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Seeking the Roots of Entrepreneurship: Insights from Behavioral Economics

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  • Thomas Astebro
  • Holger Herz
  • Ramana Nanda
  • Roberto A. Weber

Abstract

There is a growing body of evidence that many entrepreneurs seem to enter and persist in entrepreneurship despite earning low risk-adjusted returns. This has lead to attempts to provide explanations—using both standard economic theory and behavioral economics—for why certain individuals may be attracted to such an apparently unprofitable activity. Drawing on research in behavioral economics, in the sections that follow, we review three sets of possible interpretations for understanding the empirical facts related to the entry into, and persistence in, entrepreneurship. Differences in risk aversion provide a plausible and intuitive interpretation of entrepreneurial activity. In addition, a growing literature has begun to highlight the potential importance of overconfidence in driving entrepreneurial outcomes. Such a mechanism may appear at face value to work like a lower level of risk aversion, but there are clear conceptual differences—in particular, overconfidence likely arises from behavioral biases and misperceptions of probability distributions. Finally, nonpecuniary taste-based factors may be important in motivating both the decisions to enter into and to persist in entrepreneurship.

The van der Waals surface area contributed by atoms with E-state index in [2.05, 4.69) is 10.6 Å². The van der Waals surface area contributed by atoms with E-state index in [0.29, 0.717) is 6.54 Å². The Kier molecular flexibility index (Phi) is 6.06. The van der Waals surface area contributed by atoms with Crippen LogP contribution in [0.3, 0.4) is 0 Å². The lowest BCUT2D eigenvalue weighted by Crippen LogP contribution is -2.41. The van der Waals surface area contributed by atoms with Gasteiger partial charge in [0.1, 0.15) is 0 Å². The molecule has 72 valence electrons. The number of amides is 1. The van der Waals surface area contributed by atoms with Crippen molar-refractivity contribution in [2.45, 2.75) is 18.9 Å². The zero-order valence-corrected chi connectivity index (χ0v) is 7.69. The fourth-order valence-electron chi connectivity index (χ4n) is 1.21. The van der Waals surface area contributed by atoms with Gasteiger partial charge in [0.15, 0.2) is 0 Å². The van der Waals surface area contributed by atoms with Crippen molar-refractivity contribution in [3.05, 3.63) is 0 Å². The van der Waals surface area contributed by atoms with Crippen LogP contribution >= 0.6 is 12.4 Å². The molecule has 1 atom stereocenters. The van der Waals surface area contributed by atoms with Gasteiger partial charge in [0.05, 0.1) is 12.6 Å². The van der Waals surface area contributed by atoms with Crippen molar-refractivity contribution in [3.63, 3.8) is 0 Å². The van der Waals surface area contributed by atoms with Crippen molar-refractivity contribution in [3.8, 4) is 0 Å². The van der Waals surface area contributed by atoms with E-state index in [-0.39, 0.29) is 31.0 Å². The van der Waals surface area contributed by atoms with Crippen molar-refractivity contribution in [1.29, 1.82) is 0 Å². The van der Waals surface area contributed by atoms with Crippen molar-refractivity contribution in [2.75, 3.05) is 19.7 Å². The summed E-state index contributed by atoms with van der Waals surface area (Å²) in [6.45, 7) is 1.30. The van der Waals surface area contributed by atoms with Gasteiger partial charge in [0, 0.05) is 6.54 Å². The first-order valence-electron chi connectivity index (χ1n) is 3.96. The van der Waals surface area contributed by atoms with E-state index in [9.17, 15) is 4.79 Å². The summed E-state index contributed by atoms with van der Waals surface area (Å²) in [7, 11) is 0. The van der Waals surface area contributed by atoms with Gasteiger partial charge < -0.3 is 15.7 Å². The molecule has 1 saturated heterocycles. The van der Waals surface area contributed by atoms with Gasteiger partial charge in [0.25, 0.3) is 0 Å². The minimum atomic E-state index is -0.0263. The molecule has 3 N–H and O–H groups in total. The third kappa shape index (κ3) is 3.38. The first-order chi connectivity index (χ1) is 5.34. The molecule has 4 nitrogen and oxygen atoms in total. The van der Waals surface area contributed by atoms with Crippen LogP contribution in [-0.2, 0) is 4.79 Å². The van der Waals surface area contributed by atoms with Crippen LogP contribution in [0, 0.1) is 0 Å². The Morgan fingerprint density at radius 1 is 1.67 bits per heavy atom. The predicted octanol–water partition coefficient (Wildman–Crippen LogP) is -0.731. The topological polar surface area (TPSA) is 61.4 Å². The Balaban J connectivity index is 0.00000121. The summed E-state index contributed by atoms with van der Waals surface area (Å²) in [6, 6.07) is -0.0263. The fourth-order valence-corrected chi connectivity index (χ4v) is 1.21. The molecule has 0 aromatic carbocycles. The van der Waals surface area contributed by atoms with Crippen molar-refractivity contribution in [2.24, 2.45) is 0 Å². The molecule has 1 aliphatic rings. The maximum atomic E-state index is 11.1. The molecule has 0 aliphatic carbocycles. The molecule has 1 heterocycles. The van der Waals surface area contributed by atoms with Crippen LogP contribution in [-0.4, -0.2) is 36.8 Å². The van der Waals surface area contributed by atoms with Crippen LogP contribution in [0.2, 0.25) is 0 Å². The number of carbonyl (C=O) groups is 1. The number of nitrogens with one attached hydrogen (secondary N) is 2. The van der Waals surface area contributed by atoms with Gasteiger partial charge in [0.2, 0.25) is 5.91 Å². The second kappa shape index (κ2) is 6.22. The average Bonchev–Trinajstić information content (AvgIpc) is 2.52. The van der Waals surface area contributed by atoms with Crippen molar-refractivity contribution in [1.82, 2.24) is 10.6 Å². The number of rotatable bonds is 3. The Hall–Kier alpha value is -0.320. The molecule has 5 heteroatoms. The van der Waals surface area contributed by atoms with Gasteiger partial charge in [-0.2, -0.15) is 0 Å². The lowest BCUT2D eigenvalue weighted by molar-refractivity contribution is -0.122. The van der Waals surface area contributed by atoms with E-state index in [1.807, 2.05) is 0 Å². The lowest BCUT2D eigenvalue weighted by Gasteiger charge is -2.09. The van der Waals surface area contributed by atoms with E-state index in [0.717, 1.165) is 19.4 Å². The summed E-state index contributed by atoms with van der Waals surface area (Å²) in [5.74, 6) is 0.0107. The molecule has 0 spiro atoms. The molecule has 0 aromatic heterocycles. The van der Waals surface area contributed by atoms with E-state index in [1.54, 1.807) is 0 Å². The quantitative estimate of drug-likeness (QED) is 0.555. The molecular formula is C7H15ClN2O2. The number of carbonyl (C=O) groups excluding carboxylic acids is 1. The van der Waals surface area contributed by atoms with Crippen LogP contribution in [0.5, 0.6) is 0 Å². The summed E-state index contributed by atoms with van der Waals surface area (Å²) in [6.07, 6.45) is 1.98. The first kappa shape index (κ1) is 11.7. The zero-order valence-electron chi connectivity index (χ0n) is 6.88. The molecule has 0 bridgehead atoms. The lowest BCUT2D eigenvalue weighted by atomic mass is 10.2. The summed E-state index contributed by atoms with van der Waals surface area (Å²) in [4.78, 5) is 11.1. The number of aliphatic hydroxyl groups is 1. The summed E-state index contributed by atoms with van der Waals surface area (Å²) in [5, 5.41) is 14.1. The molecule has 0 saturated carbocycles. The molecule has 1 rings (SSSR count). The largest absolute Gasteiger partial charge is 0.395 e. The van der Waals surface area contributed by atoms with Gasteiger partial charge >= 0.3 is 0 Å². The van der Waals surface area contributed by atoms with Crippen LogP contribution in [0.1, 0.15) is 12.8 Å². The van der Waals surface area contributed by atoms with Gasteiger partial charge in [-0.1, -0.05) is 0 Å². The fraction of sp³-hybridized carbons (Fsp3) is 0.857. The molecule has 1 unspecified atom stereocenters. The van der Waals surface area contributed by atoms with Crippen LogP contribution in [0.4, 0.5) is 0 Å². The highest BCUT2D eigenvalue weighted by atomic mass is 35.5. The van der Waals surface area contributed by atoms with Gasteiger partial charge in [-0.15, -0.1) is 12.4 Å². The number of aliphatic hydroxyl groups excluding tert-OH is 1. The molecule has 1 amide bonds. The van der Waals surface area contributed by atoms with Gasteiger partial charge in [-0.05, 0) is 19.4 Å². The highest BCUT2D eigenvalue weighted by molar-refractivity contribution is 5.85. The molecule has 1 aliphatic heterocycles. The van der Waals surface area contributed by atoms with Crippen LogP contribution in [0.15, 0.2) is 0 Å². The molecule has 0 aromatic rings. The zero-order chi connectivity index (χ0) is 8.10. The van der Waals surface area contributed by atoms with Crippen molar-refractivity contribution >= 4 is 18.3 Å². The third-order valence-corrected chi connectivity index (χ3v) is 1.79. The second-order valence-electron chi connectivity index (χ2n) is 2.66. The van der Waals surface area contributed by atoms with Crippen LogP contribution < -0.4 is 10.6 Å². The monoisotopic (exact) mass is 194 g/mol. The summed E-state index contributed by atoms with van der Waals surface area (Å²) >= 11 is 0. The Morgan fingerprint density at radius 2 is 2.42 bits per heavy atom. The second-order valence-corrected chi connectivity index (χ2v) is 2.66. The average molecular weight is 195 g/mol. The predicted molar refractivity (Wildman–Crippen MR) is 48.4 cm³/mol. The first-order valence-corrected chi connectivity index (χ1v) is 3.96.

Suggested Citation

  • Thomas Astebro & Holger Herz & Ramana Nanda & Roberto A. Weber, 2014. "Seeking the Roots of Entrepreneurship: Insights from Behavioral Economics," Journal of Economic Perspectives, American Economic Association, vol. 28(3), pages 49-70, Summer.
  • Handle: RePEc:aea:jecper:v:28:y:2014:i:3:p:49-70
    Note: DOI: 10.1257/jep.28.3.49
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    References listed on IDEAS

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    More about this item

    JEL classification:

    • D03 - Microeconomics - - General - - - Behavioral Microeconomics: Underlying Principles
    • J23 - Labor and Demographic Economics - - Demand and Supply of Labor - - - Labor Demand
    • L25 - Industrial Organization - - Firm Objectives, Organization, and Behavior - - - Firm Performance
    • L26 - Industrial Organization - - Firm Objectives, Organization, and Behavior - - - Entrepreneurship
    • M13 - Business Administration and Business Economics; Marketing; Accounting; Personnel Economics - - Business Administration - - - New Firms; Startups

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